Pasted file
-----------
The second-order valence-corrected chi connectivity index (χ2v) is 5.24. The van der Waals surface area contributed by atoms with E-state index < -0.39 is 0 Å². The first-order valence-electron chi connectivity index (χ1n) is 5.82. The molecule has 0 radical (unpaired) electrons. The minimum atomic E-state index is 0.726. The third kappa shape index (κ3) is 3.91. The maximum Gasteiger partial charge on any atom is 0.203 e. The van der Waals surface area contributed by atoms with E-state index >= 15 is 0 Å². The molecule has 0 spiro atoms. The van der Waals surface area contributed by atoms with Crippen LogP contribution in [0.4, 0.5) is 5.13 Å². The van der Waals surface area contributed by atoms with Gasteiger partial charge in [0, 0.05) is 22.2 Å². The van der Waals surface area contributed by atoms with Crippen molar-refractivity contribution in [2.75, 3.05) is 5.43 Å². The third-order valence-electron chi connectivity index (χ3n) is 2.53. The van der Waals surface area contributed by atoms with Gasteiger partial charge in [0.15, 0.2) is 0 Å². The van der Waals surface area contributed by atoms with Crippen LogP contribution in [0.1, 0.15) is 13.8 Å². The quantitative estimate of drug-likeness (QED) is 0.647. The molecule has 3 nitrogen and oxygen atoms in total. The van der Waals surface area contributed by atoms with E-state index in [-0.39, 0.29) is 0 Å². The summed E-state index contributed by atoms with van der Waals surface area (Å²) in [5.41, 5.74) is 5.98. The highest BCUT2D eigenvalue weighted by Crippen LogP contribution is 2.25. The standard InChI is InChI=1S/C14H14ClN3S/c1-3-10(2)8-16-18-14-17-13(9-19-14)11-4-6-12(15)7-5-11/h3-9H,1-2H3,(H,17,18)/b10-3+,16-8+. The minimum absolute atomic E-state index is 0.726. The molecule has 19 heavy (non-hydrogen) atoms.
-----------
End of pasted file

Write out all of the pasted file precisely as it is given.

The second-order valence-corrected chi connectivity index (χ2v) is 5.24. The van der Waals surface area contributed by atoms with E-state index < -0.39 is 0 Å². The first-order valence-electron chi connectivity index (χ1n) is 5.82. The molecule has 0 radical (unpaired) electrons. The minimum atomic E-state index is 0.726. The third kappa shape index (κ3) is 3.91. The maximum Gasteiger partial charge on any atom is 0.203 e. The van der Waals surface area contributed by atoms with E-state index >= 15 is 0 Å². The molecule has 0 spiro atoms. The van der Waals surface area contributed by atoms with Crippen LogP contribution in [0.4, 0.5) is 5.13 Å². The van der Waals surface area contributed by atoms with Gasteiger partial charge in [0, 0.05) is 22.2 Å². The van der Waals surface area contributed by atoms with Crippen molar-refractivity contribution in [2.75, 3.05) is 5.43 Å². The third-order valence-electron chi connectivity index (χ3n) is 2.53. The van der Waals surface area contributed by atoms with Gasteiger partial charge in [0.15, 0.2) is 0 Å². The van der Waals surface area contributed by atoms with Crippen LogP contribution in [0.1, 0.15) is 13.8 Å². The quantitative estimate of drug-likeness (QED) is 0.647. The molecule has 3 nitrogen and oxygen atoms in total. The van der Waals surface area contributed by atoms with E-state index in [-0.39, 0.29) is 0 Å². The summed E-state index contributed by atoms with van der Waals surface area (Å²) in [5.41, 5.74) is 5.98. The highest BCUT2D eigenvalue weighted by Crippen LogP contribution is 2.25. The standard InChI is InChI=1S/C14H14ClN3S/c1-3-10(2)8-16-18-14-17-13(9-19-14)11-4-6-12(15)7-5-11/h3-9H,1-2H3,(H,17,18)/b10-3+,16-8+. The minimum absolute atomic E-state index is 0.726. The molecule has 19 heavy (non-hydrogen) atoms.